Amonkhet is finally here. I absolutely love it! The sealed format feels like playing good old fashioned Magic, cycling and playing cards out of your graveyard. Embalm is a fantastic mechanic for grinding out games of Sealed. Perhaps Amonkhet draft will be fast enough to mitigate it, but in Sealed I am a big fan of embalm.

Cycling also does a ton of work to smooth out Sealed play. In Aether Revolt and Kaladesh, you’d run out of cards or get stuck with situational ones, and lose the long game because of it. You cut lands, but that made you more likely to get mana screwed and lose a quick game. In Amonkhet, you can manage resources and never run out of mana sinks and spells to cast. I’m excited to play competitive Sealed starting with PPTQ season this weekend.

I got a solid Prerelease pool that let me test out both new mechanics. I really like that blue has tons of embalm creatures and cycling cards, along with some nice fliers. I expect to play blue often in the format. Here’s my first stab:

Cruel Draking

Creatures (16)
Ruthless Sniper
Labyrinth Guardian
Tah-Crop Skirmisher
Ancient Crab
Baleful Ammit
Blighted Bat
Aven Initiate
Grim Strider
Naga Oracle
Curator of Mysteries
Horror of the Broken Lands
Angler Drake
River Serpent

Spells (7)
Cruel Reality
Final Reward
Drake Haven
Lay Claim
Compelling Argument
Lands (17)
Evolving Wilds

Sideboard (21)
Festering Mummy
Doomed Dissenter
Cursed Minotaur
Slither Blade
Seeker of Insight
Winds of Rebuke
Illusory Wrappings
Shadow of the Grave
Painful Lesson
Trespasser’s Curse
Supernatural Stamina
Grasping Dunes
Sunscorched Desert
Painted Bluffs
Kefnet’s Monument
Luxa River Shrine
Throne of the God-Pharaoh
Harsh Mentor
Failure // Comply

Cruel Reality is the truth. There are a few games where you draw it too far behind to tap out for it, but mostly you trade off as much as possible and then cast a seven mana spell that wins the game. A strong embalm deck can fight through the Abyss for a few turns, and that’s what I lost to in the finals, along with the new Gideon. But for the most part, I felt like all I needed to do was survive and land my game-ending curse.

Lay Claim also does a ton of work. You can always cycle it away, and there are a few ways to get it back later if needed. But mostly you just wait until seven mana and take the best permanent on the board. The format is slow enough that a seven-mana Volition Reins turns out to be just perfect. Also note that while enchantment removal is pretty sparse in the set, bounce spells like Floodwaters or Winds of Rebuke are good defense against your opponent’s Lay Claim.

Aven Initiate really impressed me. Go figure. A Snapping Drake that flashes back for seven mana is an amazing common. I have a hard time seeing what blue common could be better. It feels great to trade off early with any three-toughness beater knowing you can get your win condition back later once you stabilize. And if they never trade with the first 3/2 flier? You’re probably in good shape. Outside of Magma Spray, you’re always getting great value on the trade.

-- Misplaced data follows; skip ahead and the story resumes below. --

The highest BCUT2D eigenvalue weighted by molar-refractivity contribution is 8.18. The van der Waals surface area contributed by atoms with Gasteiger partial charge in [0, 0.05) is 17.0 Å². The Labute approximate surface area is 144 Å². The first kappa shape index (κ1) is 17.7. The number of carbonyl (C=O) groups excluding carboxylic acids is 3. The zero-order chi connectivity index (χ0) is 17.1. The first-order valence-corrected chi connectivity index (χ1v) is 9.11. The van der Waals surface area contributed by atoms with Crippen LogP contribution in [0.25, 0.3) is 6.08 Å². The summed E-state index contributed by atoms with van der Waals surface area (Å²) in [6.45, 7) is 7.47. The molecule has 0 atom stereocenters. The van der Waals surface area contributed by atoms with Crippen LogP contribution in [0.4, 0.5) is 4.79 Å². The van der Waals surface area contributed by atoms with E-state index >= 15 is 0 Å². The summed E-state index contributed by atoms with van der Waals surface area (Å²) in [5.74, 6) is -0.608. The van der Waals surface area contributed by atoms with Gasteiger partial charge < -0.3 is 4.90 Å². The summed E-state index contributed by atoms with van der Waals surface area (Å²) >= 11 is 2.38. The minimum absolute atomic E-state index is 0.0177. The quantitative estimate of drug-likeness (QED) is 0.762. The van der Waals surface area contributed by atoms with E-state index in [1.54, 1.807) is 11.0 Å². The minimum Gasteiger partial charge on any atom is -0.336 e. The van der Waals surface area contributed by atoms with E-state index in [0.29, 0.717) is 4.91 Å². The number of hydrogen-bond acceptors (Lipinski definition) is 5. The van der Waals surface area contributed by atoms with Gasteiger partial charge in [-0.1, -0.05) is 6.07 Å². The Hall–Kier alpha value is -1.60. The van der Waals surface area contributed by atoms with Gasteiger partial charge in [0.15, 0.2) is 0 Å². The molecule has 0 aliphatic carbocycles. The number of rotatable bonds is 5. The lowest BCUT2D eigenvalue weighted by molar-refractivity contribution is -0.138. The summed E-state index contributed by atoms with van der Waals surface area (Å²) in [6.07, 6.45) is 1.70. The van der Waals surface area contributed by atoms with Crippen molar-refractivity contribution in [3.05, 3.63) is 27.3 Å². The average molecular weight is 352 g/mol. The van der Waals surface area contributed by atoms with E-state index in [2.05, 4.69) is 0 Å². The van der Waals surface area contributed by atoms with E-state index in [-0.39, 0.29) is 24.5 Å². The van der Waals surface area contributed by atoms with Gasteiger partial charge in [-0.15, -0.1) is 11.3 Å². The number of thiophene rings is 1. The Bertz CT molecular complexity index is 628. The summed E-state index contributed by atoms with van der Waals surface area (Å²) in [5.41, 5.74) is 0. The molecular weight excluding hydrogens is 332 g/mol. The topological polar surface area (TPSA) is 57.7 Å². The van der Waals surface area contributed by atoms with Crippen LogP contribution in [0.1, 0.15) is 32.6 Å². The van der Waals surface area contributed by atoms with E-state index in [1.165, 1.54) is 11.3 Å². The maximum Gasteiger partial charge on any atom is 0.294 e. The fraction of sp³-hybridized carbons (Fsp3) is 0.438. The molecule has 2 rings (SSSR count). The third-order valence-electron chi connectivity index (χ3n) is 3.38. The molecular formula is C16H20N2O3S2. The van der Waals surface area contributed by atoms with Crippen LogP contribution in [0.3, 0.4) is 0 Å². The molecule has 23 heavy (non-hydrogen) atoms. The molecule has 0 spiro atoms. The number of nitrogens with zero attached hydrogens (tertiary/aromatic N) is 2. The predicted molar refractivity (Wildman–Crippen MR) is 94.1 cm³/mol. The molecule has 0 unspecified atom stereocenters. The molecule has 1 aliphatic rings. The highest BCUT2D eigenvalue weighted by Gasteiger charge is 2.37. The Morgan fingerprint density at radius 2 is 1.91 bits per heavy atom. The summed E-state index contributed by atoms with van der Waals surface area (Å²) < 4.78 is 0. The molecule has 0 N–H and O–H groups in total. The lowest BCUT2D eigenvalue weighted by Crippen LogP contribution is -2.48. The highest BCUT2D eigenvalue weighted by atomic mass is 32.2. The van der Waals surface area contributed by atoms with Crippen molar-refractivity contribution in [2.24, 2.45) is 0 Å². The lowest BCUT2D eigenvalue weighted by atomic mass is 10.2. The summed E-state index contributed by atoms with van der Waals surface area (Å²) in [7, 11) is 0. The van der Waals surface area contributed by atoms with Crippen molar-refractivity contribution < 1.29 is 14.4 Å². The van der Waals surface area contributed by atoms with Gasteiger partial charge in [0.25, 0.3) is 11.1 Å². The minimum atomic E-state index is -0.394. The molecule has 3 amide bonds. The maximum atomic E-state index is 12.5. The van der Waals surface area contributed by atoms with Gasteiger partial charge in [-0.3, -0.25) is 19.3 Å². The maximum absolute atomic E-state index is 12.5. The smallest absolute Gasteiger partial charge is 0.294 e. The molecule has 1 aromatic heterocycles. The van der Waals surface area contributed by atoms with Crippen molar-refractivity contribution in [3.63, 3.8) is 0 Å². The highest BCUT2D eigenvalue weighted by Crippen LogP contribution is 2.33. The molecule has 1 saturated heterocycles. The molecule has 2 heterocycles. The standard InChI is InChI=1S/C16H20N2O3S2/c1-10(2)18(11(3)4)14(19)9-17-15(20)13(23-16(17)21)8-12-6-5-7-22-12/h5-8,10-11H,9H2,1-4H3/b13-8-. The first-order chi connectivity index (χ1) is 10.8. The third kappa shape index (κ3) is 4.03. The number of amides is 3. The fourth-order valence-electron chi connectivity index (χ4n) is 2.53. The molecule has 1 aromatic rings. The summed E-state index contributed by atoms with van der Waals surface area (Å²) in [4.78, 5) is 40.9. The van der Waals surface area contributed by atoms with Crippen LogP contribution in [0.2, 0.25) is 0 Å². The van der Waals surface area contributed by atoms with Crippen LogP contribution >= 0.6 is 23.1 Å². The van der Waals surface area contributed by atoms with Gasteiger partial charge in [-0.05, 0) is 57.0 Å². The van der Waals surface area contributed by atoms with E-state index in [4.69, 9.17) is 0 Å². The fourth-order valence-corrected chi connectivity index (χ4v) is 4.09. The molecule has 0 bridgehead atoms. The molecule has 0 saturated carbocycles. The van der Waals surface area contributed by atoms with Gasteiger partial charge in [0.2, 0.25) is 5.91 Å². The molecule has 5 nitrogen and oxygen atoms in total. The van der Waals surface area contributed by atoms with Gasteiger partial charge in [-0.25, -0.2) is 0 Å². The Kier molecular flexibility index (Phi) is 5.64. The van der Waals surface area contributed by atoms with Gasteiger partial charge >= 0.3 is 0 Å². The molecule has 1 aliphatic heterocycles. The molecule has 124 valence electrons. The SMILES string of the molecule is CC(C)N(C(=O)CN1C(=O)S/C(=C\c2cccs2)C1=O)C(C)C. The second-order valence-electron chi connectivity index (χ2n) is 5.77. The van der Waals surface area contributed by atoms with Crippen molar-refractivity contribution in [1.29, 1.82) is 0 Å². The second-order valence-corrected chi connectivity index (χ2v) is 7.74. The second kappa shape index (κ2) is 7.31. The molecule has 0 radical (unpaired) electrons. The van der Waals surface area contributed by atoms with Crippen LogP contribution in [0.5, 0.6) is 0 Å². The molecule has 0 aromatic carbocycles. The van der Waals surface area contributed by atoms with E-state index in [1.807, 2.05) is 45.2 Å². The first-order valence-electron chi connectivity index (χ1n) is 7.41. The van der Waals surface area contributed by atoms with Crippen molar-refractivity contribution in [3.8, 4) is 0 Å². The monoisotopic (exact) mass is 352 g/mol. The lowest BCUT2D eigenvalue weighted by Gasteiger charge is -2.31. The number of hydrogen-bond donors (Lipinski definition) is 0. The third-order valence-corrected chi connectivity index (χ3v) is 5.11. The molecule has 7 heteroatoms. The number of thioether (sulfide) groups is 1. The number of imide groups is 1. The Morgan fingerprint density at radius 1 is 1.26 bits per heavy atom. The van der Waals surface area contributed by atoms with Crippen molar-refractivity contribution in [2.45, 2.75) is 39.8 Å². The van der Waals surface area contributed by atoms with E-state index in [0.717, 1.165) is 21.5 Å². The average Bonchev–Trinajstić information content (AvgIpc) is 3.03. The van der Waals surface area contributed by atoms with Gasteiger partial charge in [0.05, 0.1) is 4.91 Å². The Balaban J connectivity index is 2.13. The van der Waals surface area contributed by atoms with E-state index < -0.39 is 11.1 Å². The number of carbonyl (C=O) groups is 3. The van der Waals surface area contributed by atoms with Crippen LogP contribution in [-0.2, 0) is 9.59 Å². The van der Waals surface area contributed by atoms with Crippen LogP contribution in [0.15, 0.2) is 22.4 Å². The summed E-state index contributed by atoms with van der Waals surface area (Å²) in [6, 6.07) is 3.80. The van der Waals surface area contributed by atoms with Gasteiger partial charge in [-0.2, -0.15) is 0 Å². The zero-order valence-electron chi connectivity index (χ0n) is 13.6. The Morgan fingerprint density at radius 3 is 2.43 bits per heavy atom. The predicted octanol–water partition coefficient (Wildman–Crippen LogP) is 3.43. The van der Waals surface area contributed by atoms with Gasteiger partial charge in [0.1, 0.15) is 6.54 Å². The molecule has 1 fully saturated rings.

Once the Magic Online prerelease began on Monday, I got to try another take on deep embalm thanks to some sweet rare pulls:

Yes, those are two copies of Glyph Keeper. I don’t know how you work through two of those facing you down. Usually the first one gets the job done anyway. I lost one match of the competitive league when I had to mulligan to four on the play after losing a close game one. Otherwise, this deck crushed.

Cycling really helps make sure you dig into both lands and your best spells, which means your deck is more consistent and you can game plan more effectively. On top of that, a few cycling spells go a long way toward making Cryptic Serpent a cheap closer. I’m a big fan of it if you have enough spells with cycling and/or cheap removal. Anything five mana or less is a great deal for a 6/5, and I’ve cast is for UU multiple times already.

Binding Mummy was an all-star as well. Technically, the two of them were the real powerhouse. Even a single copy on board helps clear annoying attackers, but when you have two, every embalm token you make, and every other zombie, take out two blockers. In a tight race, this can turn the game in your favor. Two drop 2/2s usually don’t make the cut in Sealed, but ones with useful late game abilities do. While a tap here or there isn’t too great, and it’s pretty hard to do it at instant speed (hello Stir the Sands), the ability is useful and give you tools to plan a tight race.

Finally, watch out for Edifice of Authority. This card is for real in a slow format. It works better in control decks, as it only stops attacking for the first three uses. But if you don’t want to attack early (or only with evasion) then it’s basically Icy Manipulator. Once you get it charged, it can even keep gods and other annoying activated abilities turned off. Amonkhet sealed is slow enough that building up three charge counters is going to happen often, and the Edifice slows the game down anyway. Also note that it doesn’t tap the creature, so the prevalent untap effects don’t stop it. I’d put Edifice in any Sealed deck I have, unless I’m really aggressive, which I doubt I’ll be very often. Great colorless uncommons are where I always look when reviewing a Sealed pool. I’ll be checking for Edifice of Authority every time.

Carrie O’Hara is Editor-in-Chief of Hispters of the Coast.

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